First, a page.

From all the aircraft lost from RAF North Luffenham I can only find one airman who managed to evade capture and escape back to Great Britain. The airman was Sgt Albert Wright, a Canadian serving in the Royal Air Force. He was shot down in an Avro Manchester on 31 December 1942 whilst attacking Brest. He finally made it back to Greenock in Scotland on 5 October 1942. 9 months ot make it back to the UK and a journey across Europe.
There is a comprehensive record of the thousands of escapers and their escape lines in Western Europe in 1940 to 1945. This is in a book called ‘RAF Evaders’ by Oliver Clutton-Brock.
While the story of Albert Wright’s escape is in the book, it is one of those books where you can open any page and find incredible stories on every page, I am not exaggerating!. The book records the stories of the evaders but also illuminate stories of the people that ran the escape lines to return Allied airmen to the fight. Their story is also incedible.
This is what the book records about Albert Wright:
Sgt Wright was the mid upper gunner of an Avro Manchester of 61 Squadron, which lost three of its aircraft and 23 airmen on attack on the German battle cruisers, Scharnhorst and Gneisenau at Brest, on the nights of 31 January/1st of February 1942.
14 of the 23 airmen were killed, eight taken prisoner, and only Wright evaded capture. Hit by heavy flak defending the port, Wright’s Manchester was too low for the crew to bail out. Pilot Officer J R B Parsons had no choice but to land his aircraft as best he could.
Wright survived the crash, and so too did the rear gunner, Sgt Griffiths. Griffiths had a broken leg, and though Wright helped him out of the blazing Manchester, Griffiths was taken prisoner. Wright was soon found and sheltered by local Bretons.
After several days he was told about an organisation headed by a French Canadian called O’Leary, who would soon have him on his way to England by submarine. Unfortunately, the Germans arrested those that were about to help him and he found himself trapped in Brittany. Continually moved from house to house.
In mid-March he went to the Château Trefrey, home of the Compte and Contesse de Poulpiquet, where he stayed until May, when the Contesse herself helped him get to Quimper.
Another guide, a Jewish psychiatrist, took him as far as the demarcation line (the line between Nazi and Vichy control), where a young girl saw him across. She left him at a prearranged point where he walked on alone to a car. The driver of which, waiting to take him to LaHayediscards was Dr Vourc’h, one of those who would help them earlier in Brittany. Dr Vourc’h had to make good his escape to Vichy France, when he learnt that he was a wanted man by the Gestapo. He now took Wright to Montlucon. But on failing to make contact with the next human link in the chain, he escorted him to the American consulate in Lyon.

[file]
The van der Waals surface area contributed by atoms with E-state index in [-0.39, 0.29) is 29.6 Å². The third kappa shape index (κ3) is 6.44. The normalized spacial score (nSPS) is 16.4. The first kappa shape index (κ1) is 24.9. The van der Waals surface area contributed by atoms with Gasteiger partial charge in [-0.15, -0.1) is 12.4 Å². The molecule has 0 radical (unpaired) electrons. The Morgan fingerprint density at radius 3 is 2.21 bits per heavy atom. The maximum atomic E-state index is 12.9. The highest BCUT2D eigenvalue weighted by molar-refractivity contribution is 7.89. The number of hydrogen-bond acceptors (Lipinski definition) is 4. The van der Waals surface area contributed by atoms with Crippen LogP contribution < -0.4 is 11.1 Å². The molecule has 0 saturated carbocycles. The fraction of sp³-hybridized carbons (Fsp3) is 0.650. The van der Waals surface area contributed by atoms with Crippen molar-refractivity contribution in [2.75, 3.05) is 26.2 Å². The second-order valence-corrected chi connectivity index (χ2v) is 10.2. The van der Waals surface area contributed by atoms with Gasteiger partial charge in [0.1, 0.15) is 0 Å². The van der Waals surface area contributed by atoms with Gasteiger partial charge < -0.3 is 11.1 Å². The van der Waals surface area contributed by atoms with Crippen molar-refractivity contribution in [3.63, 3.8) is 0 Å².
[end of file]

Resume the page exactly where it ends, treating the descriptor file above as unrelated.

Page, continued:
It was still possible at that time, June 1942, for telegraphs to be sent between Vichy France and England and while he was in Lyon Wright received the wonderful news that his wife had given birth to a son. The US vice consul, George Whittingdale, saw that Wright was well looked after. Within a few days someone from the PAO line took him and Dr Vourc’hht to Marseille. Wright was introduced to Pat O’Leary himself. Taken to an apartment, Wright actually arrived wearing a dinner jacket.
In reading this account I found that O’Leary had a very interesting past, but in the end he was betrayed by a man called ‘le Neveu’. After being arrested in Toulouse on 2 March 1943 O’Leary was sent to concentration camps and he was liberated in Dachau on 29 April 1945, later he was awarded the George Cross. His betrayer was a Gestapo agent and he himself was liquidated by the French ‘maquisards’ on the liberation of France in 1944
Back to Albert Wright’s story: Wright was moved to another safe house where other airmen had been placed. On 11 May a group of airmen and four Belgians who wished to join the armed forces, were all moved down the line, Banyons on 9 June. Setting off with 2 Spanish guides, it took the 12 men two days on foot to reach Spain, on 11 June the guides taking them to within 20 km of Gerona.
The escapers now split up into pairs but Wright was caught by Spanish police on a train to Barcelona. Wright was thrown into a police cell at Barcelona, before being transferred to a Spanish concentration camp, where all his hair was shaved off. He was released from the concentration camp on 23 September and was one of those to return to Scotland on HMS Malaya a week later.
What happened to Sgt Wright from the rest of the war and after the war is not recorded in the book.